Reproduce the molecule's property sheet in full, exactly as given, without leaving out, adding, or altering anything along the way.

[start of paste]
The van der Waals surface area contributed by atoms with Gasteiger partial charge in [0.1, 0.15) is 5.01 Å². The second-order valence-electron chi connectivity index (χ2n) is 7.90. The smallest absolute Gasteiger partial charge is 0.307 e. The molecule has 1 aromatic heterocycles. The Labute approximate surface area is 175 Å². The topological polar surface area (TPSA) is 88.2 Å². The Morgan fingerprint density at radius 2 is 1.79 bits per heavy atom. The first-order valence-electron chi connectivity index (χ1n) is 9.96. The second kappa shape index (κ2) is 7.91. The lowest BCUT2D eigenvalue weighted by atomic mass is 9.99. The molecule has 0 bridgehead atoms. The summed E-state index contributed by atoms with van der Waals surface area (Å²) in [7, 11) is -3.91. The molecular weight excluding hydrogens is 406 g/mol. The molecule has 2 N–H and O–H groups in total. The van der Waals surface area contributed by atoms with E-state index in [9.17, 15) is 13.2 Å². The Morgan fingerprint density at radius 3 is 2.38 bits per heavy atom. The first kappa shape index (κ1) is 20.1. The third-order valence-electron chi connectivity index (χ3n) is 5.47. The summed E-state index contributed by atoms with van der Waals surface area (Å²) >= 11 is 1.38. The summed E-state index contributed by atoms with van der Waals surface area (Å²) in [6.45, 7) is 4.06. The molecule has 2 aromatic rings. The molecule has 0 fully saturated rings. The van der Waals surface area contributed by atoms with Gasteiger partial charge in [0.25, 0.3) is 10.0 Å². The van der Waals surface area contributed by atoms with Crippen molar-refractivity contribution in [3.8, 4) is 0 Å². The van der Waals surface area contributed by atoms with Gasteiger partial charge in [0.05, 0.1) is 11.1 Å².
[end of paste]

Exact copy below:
The van der Waals surface area contributed by atoms with Gasteiger partial charge in [0.1, 0.15) is 5.01 Å². The second-order valence-electron chi connectivity index (χ2n) is 7.90. The smallest absolute Gasteiger partial charge is 0.307 e. The molecule has 1 aromatic heterocycles. The Labute approximate surface area is 175 Å². The topological polar surface area (TPSA) is 88.2 Å². The Morgan fingerprint density at radius 2 is 1.79 bits per heavy atom. The first-order valence-electron chi connectivity index (χ1n) is 9.96. The second kappa shape index (κ2) is 7.91. The lowest BCUT2D eigenvalue weighted by atomic mass is 9.99. The molecule has 0 bridgehead atoms. The summed E-state index contributed by atoms with van der Waals surface area (Å²) in [7, 11) is -3.91. The molecular weight excluding hydrogens is 406 g/mol. The molecule has 2 N–H and O–H groups in total. The van der Waals surface area contributed by atoms with E-state index in [9.17, 15) is 13.2 Å². The Morgan fingerprint density at radius 3 is 2.38 bits per heavy atom. The first kappa shape index (κ1) is 20.1. The third-order valence-electron chi connectivity index (χ3n) is 5.47. The summed E-state index contributed by atoms with van der Waals surface area (Å²) >= 11 is 1.38. The summed E-state index contributed by atoms with van der Waals surface area (Å²) in [6.45, 7) is 4.06. The molecule has 2 aromatic rings. The molecule has 0 fully saturated rings. The van der Waals surface area contributed by atoms with Gasteiger partial charge in [0.25, 0.3) is 10.0 Å². The van der Waals surface area contributed by atoms with Crippen molar-refractivity contribution in [3.8, 4) is 0 Å². The van der Waals surface area contributed by atoms with Gasteiger partial charge in [0.05, 0.1) is 11.1 Å².